Opus Dei

Opus Dei

by Vittorio Messori
     
 
In 1928, Mon. Escriva de Balaguer, a Spanish priest beatified by Pope John Paul II and loved by millions, founded Opus Dei (Work of God) and began the process of proclaiming the theme that holiness and happiness are found in the ordinary tasks of life. This book explores the organization and its transforming message--still promoted today by the members of Opus Dei.

Overview

In 1928, Mon. Escriva de Balaguer, a Spanish priest beatified by Pope John Paul II and loved by millions, founded Opus Dei (Work of God) and began the process of proclaiming the theme that holiness and happiness are found in the ordinary tasks of life. This book explores the organization and its transforming message--still promoted today by the members of Opus Dei.

Editorial Reviews

Library Journal
Well-known Italian Catholic journalist Messori, who collaborated with John Paul II on Crossing the Threshold of Hope (Knopf, 1994), here examines Opus Dei ("Work of God") as an outsider. Founded in 1928 by Jos Maria Escriva, a Spanish priest beatified amid controversy in 1992, Opus Dei was officially recognized by the church first as a secular institute in 1947 and in 1982 as the only "Personal Prelature" (similar to a nonterritorial diocese). Strictly faithful to the tradition and teaching of the church, it operates in 90 countries with nearly 80,000 members, of whom 1600 are priests. It has been criticized as a powerful cult within the church, notably by Michael Walsh in Opus Dei (HarperSanFrancisco, 1992). Yet in this short book, whose conversational style emphasizes Opus Dei's spiritual aspects, Messori answers critics throughout and finds nothing sinister. An examination from within Opus Dei is Pedro Rodriguez's Opus Dei in the Church (Scepter, 1994), and more information may be found on Opus Dei's web site . Recommended for Catholic collections as a marginal purchase.Anna M. Donnelly, St. John's Univ. Lib., Jamaica, N.Y.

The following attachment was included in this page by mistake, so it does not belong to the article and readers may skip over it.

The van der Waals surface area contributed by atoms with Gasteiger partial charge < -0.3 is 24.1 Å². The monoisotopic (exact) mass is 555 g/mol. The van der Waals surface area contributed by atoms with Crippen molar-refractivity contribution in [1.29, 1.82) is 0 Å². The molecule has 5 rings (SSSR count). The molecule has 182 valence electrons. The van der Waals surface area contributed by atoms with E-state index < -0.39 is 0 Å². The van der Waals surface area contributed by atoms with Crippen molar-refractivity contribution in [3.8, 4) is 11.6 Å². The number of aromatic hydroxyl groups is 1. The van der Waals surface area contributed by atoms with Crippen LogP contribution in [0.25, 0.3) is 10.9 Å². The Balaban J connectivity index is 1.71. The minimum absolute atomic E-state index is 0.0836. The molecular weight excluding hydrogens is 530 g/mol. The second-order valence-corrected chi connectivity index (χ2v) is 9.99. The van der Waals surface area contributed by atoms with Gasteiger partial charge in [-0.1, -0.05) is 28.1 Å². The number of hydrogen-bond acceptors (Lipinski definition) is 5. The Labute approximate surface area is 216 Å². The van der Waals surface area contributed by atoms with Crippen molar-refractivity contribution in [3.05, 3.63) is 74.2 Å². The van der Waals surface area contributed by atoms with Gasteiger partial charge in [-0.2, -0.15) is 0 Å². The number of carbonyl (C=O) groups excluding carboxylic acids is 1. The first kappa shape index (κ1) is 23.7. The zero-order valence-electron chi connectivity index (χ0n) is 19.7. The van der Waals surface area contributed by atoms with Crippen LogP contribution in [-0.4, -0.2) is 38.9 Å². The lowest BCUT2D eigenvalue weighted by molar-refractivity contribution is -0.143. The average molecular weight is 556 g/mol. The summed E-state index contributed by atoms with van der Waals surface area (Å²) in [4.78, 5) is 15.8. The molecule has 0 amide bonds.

Kirkus Reviews
A one-sided defense of the most controversial organization in the Catholic Church by Italian journalist Messori, whose interviews with John Paul II form the text of the pope's bestselling Crossing the Threshold of Hope.

Opus Dei, founded in Spain in 1928 by a young priest, Jose Maria Escriva de Balaguer, now boasts over 80,000 members worldwide and the special favor of the pope. The organization provides a system of spiritual guidance to help members, mainly married laypeople known as supernumeraries, practice an unobtrusive Christian idealism in everyday secular, including professional, settings. Opus Dei priests are drawn only from the male numeraries, the group's inner circle whose members take a vow of celibacy. Messori describes the outstanding University of Navarre and the various student hostels and colleges that are open to people of all religions or none at all. Despite his claim to objectivity, Messori unabashedly idealizes the organization and its founder. Rather than following up in true journalistic fashion on the firsthand accounts of people who claim to have been harmed by Opus Dei, Messori is content to rebut criticisms merely by quoting statements of official policy and Opus Dei spokesmen, one of whom has written the introduction to this book. Messori writes off any criticism of Opus Dei as coming from malcontents and unorthodox Catholics, ignoring the fact that many devout believers, including bishops, have voiced concern about the organization's recruiting methods, its treatment of women, and the use of spiritual direction as a means of mind control (see Maria del Carmen Tapia, Beyond the Threshold, p. 788). Messori's text is poorly translated into cumbersome and at times incoherent English (e.g., "Many have not forgiven Opus Dei for its opposition, or fealty to the Church.")

Messori's uncritical approach serves only to reinforce the authoritarian image of Opus Dei and raises more questions than it answers.

Product Details

ISBN-13:
9780895264503
Publisher:
Regnery Publishing
Publication date:
09/28/1997
Pages:
250
Product dimensions:
6.27(w) x 9.32(h) x 0.87(d)

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